The CAC 40 index is a diverse weighted stock-price average of France's forty largest public companies including such internationally famous names as Airbus, L'Oreal and Michelin. As a result the CAC 40 should serve as an ideal index for the risk-averse private investor in France with a buy-and-hold strategy over the long-run. But what is the peformance of the CAC 40 over the last two decades? Well consider the following graph, which shows the performance of the CAC 40 between 1988 and early 2016.
Now consider the hard numbers shown in the chart below. Between 1990 and 2015 the average annual return for the CAC 40 is 3.3% without dividends and 6.5% with dividends. And between 2000 and 2015? The average annual return is -1.6% without dividends and 1.7% with dividends. Moreover both of these returns came with rather high volatility. For example as a conservative estimate of volatility between 1990 and 2015 the standard-devations of annual returns without and with dividends are 22% and 26%, respectively.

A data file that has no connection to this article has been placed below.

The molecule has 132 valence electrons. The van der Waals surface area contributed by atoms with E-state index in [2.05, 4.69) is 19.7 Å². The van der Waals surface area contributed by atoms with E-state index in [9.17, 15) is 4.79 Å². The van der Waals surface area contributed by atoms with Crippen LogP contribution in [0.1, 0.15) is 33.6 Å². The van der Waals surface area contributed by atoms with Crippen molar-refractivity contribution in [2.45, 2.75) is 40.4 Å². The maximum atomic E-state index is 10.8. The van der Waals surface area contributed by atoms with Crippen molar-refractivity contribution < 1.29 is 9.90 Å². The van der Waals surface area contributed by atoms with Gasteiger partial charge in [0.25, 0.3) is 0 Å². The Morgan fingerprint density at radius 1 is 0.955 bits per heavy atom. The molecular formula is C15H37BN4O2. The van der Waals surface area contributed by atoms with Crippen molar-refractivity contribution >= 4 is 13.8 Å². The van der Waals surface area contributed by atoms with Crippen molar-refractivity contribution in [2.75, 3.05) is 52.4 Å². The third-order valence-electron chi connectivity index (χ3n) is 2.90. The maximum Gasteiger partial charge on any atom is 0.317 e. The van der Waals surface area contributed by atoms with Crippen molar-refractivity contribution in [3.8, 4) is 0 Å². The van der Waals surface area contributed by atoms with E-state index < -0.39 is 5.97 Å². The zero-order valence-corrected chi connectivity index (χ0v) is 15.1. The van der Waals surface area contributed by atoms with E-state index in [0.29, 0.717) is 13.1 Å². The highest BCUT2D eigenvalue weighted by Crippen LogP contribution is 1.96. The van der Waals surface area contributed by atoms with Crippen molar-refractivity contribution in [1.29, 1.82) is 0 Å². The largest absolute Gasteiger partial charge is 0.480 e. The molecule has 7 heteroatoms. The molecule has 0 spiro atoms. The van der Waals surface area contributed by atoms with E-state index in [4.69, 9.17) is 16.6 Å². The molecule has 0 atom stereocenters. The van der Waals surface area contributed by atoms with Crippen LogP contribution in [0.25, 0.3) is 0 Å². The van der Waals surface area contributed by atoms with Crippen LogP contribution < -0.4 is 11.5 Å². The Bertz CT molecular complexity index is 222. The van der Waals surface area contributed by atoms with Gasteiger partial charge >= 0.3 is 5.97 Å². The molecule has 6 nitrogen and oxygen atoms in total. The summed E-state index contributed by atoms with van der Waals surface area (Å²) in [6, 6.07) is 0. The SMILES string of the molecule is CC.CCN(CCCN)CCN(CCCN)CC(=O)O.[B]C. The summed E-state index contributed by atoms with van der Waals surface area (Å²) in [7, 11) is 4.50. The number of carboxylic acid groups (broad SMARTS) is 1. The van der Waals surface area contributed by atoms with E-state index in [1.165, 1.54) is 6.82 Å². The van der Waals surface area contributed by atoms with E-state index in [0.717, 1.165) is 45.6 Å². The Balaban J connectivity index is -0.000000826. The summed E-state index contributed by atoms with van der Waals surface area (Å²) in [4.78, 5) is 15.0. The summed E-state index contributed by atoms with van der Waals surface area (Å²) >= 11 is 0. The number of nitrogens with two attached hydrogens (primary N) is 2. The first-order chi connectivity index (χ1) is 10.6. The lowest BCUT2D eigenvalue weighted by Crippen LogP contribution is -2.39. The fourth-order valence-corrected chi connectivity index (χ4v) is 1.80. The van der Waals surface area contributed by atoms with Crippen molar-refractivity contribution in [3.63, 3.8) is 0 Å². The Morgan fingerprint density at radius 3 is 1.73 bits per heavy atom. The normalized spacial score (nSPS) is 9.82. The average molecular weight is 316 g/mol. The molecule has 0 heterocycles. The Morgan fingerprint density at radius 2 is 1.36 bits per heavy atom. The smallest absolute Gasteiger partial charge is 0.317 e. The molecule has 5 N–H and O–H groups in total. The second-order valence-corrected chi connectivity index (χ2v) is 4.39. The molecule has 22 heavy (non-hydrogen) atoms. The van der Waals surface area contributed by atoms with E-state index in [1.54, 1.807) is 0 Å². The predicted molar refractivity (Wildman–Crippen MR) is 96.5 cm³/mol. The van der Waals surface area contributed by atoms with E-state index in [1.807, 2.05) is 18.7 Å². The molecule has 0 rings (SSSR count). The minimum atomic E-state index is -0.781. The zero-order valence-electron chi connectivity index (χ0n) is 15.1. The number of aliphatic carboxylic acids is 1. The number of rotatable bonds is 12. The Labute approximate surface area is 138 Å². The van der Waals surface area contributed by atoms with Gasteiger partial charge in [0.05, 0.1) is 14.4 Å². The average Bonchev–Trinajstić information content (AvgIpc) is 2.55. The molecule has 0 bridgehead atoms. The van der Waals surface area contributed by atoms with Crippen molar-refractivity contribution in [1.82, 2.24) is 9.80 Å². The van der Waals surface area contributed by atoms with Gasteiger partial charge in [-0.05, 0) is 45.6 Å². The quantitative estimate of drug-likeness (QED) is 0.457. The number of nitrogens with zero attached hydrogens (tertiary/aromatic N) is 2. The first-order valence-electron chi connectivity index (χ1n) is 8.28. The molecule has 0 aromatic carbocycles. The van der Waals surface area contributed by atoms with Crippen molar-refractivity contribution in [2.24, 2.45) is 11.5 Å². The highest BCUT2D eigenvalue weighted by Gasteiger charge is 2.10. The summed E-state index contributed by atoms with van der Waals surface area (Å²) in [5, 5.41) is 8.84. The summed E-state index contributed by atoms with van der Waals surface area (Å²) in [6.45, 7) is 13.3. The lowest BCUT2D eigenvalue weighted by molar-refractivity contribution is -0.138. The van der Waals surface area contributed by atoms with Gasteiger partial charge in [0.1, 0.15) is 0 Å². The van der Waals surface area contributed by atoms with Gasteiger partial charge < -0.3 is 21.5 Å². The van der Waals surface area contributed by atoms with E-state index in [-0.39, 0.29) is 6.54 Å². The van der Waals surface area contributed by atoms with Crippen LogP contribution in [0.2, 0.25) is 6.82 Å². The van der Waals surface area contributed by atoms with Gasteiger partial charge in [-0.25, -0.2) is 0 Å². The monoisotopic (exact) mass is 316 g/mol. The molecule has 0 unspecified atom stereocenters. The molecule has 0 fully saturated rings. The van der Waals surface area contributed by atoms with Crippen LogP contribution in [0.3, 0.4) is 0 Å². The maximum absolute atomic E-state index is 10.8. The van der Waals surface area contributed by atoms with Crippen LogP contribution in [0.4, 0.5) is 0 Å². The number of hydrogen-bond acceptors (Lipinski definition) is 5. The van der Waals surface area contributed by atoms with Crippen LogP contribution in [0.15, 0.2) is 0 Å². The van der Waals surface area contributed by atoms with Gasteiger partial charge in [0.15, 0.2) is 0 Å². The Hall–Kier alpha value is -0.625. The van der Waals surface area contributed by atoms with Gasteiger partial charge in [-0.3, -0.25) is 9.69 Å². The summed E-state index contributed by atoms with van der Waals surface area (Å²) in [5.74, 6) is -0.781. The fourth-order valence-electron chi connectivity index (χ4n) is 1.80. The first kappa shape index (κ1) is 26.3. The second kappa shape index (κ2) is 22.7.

So the fundamental question remains: how can the risk-averse private investor earn decent returns – say in the range of 6-9% including all fees – with low volatility over shorter time periods than decades? Glad you asked because this is the basis of our business, which we introduce in more detail in the next post of this two-part series.
In the meantime if you have any questions about this topic, please do not hesitate to contact us via email. As always we look forward to hearing from you.